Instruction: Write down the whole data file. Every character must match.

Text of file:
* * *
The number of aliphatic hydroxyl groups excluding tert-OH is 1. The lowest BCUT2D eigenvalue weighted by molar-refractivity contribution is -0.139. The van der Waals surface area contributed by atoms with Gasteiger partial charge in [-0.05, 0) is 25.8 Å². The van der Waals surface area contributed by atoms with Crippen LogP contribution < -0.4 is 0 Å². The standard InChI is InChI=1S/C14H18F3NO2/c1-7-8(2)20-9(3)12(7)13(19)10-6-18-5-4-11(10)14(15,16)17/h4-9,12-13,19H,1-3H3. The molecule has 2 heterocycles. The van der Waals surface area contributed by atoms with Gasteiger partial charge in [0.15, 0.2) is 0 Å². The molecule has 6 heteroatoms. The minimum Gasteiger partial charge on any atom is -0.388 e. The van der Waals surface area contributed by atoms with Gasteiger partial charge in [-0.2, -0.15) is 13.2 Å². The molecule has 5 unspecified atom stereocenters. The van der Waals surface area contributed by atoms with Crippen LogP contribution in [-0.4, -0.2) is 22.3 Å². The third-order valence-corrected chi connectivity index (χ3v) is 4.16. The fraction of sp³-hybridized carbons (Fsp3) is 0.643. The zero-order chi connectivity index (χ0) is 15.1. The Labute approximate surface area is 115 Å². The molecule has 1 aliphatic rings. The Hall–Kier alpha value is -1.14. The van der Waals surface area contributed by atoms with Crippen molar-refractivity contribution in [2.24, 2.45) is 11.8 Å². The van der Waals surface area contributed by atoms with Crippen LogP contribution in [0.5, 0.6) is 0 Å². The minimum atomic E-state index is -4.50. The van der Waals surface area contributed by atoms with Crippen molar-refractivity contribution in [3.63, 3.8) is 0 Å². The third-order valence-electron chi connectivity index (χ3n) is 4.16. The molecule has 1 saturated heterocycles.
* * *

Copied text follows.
The number of aliphatic hydroxyl groups excluding tert-OH is 1. The lowest BCUT2D eigenvalue weighted by molar-refractivity contribution is -0.139. The van der Waals surface area contributed by atoms with Gasteiger partial charge in [-0.05, 0) is 25.8 Å². The van der Waals surface area contributed by atoms with Crippen LogP contribution < -0.4 is 0 Å². The standard InChI is InChI=1S/C14H18F3NO2/c1-7-8(2)20-9(3)12(7)13(19)10-6-18-5-4-11(10)14(15,16)17/h4-9,12-13,19H,1-3H3. The molecule has 2 heterocycles. The van der Waals surface area contributed by atoms with Gasteiger partial charge in [0.15, 0.2) is 0 Å². The molecule has 6 heteroatoms. The minimum Gasteiger partial charge on any atom is -0.388 e. The van der Waals surface area contributed by atoms with Gasteiger partial charge in [-0.2, -0.15) is 13.2 Å². The molecule has 5 unspecified atom stereocenters. The van der Waals surface area contributed by atoms with Crippen LogP contribution in [-0.4, -0.2) is 22.3 Å². The third-order valence-corrected chi connectivity index (χ3v) is 4.16. The fraction of sp³-hybridized carbons (Fsp3) is 0.643. The zero-order chi connectivity index (χ0) is 15.1. The Labute approximate surface area is 115 Å². The molecule has 1 aliphatic rings. The Hall–Kier alpha value is -1.14. The van der Waals surface area contributed by atoms with Crippen molar-refractivity contribution in [2.24, 2.45) is 11.8 Å². The van der Waals surface area contributed by atoms with Crippen LogP contribution in [0.5, 0.6) is 0 Å². The minimum atomic E-state index is -4.50. The van der Waals surface area contributed by atoms with Crippen molar-refractivity contribution in [3.63, 3.8) is 0 Å². The third-order valence-electron chi connectivity index (χ3n) is 4.16. The molecule has 1 saturated heterocycles.